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Olympic committee fuming over Argentinian Falklands ad

Staff Reporter

Britain and the International Olympic Committee have come out in condemnation of an Argentinian advert showing an athlete training in the Falklands.

The International Olympic Committee (IOC) on Saturday criticised the Argentinian government for exploiting the London Olympic Games with an advertisement showing the captain of their field hockey team training in the Falklands.

“The Olympic Games should not be a forum to raise political issues and the IOC regrets any attempt to use the spotlight of the Games for that end,” read a statement from the IOC sent to Agence France-Presse (AFP).

“We are in contact with the Argentine National Olympic Committee (NOC) on a regular basis and we have been reassured on a number of occasions that the NOC will not seek to use the Games as a political platform and will fully respect the Olympic Charter.

“The IOC has always striven to separate sport from politics and honour the spirit of the Games and all those who take part.”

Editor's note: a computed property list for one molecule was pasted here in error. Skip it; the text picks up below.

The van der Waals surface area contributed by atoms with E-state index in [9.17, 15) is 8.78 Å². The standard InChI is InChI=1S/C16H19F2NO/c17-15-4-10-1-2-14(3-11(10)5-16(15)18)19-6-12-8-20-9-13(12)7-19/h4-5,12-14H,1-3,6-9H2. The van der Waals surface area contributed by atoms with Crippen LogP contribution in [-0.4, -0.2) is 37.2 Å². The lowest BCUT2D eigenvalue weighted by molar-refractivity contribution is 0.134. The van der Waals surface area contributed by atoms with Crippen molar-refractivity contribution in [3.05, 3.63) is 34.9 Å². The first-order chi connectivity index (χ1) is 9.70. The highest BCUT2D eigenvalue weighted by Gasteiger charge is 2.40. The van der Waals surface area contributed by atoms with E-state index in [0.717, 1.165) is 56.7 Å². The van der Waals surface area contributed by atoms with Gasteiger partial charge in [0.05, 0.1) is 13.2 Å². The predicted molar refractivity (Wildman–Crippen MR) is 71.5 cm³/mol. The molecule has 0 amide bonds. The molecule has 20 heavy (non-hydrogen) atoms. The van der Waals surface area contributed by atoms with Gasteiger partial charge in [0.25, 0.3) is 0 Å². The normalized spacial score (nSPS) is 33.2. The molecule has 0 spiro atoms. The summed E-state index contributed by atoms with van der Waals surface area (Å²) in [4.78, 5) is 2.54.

On Friday the British government had condemned the advertisement while the agency behind the ad urged Buenos Aires to pull it.

British Foreign Secretary William Hague branded the clip a “stunt” and accused Argentina of trying to exploit the 2012 London Olympics for political purposes, while Defence Secretary Phillip Hammond called it “tasteless” and “insulting”.

The ad was aired on Argentine television amid high tensions between the two countries as they both mark the 30th anniversary of the Falklands war over the British-held islands.

The Video, entitled: Olympic Games 2012: Homage to the Fallen and the Veterans of the Malvinas

The video shows Argentina hockey captain Fernando Zylberberg running through the Falklands capital Stanley, and exercising on the town’s Great War Memorial, which honours British sailors who died in World War I.

The ad carries the tagline: “To compete on English soil, we train on Argentinian soil.”

Created by the Argentine arm of global marketing agency Y and R, it was released by Argentina’s presidency and claims to be a “homage to the fallen and ex-combatants” of the conflict”.—Sapa-AFP.

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